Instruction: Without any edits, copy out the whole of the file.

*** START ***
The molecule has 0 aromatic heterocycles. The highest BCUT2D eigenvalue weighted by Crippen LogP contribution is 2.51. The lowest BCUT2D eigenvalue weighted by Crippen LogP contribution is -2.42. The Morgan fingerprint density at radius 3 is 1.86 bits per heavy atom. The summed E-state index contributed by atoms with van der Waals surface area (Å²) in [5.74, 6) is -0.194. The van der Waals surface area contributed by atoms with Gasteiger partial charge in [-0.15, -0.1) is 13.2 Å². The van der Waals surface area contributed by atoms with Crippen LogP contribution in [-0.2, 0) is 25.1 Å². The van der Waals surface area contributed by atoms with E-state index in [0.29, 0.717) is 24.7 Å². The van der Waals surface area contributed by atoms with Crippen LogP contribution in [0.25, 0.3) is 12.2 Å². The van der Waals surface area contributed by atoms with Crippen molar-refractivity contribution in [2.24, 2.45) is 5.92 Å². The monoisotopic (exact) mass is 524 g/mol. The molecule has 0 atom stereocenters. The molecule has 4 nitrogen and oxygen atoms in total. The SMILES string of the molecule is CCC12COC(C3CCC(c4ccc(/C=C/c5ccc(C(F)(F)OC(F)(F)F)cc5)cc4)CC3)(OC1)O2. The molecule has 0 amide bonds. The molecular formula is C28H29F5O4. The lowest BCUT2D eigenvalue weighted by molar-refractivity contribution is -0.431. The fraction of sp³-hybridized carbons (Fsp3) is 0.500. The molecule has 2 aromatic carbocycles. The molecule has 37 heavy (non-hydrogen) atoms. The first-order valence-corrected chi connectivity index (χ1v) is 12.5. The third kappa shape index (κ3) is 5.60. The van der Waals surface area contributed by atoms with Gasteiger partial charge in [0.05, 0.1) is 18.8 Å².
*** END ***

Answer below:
The molecule has 0 aromatic heterocycles. The highest BCUT2D eigenvalue weighted by Crippen LogP contribution is 2.51. The lowest BCUT2D eigenvalue weighted by Crippen LogP contribution is -2.42. The Morgan fingerprint density at radius 3 is 1.86 bits per heavy atom. The summed E-state index contributed by atoms with van der Waals surface area (Å²) in [5.74, 6) is -0.194. The van der Waals surface area contributed by atoms with Gasteiger partial charge in [-0.15, -0.1) is 13.2 Å². The van der Waals surface area contributed by atoms with Crippen LogP contribution in [-0.2, 0) is 25.1 Å². The van der Waals surface area contributed by atoms with E-state index in [0.29, 0.717) is 24.7 Å². The van der Waals surface area contributed by atoms with Crippen LogP contribution in [0.25, 0.3) is 12.2 Å². The van der Waals surface area contributed by atoms with Crippen molar-refractivity contribution in [2.24, 2.45) is 5.92 Å². The monoisotopic (exact) mass is 524 g/mol. The molecule has 0 atom stereocenters. The molecule has 4 nitrogen and oxygen atoms in total. The SMILES string of the molecule is CCC12COC(C3CCC(c4ccc(/C=C/c5ccc(C(F)(F)OC(F)(F)F)cc5)cc4)CC3)(OC1)O2. The molecule has 0 amide bonds. The molecular formula is C28H29F5O4. The lowest BCUT2D eigenvalue weighted by molar-refractivity contribution is -0.431. The fraction of sp³-hybridized carbons (Fsp3) is 0.500. The molecule has 2 aromatic carbocycles. The molecule has 37 heavy (non-hydrogen) atoms. The first-order valence-corrected chi connectivity index (χ1v) is 12.5. The third kappa shape index (κ3) is 5.60. The van der Waals surface area contributed by atoms with Gasteiger partial charge in [0.05, 0.1) is 18.8 Å².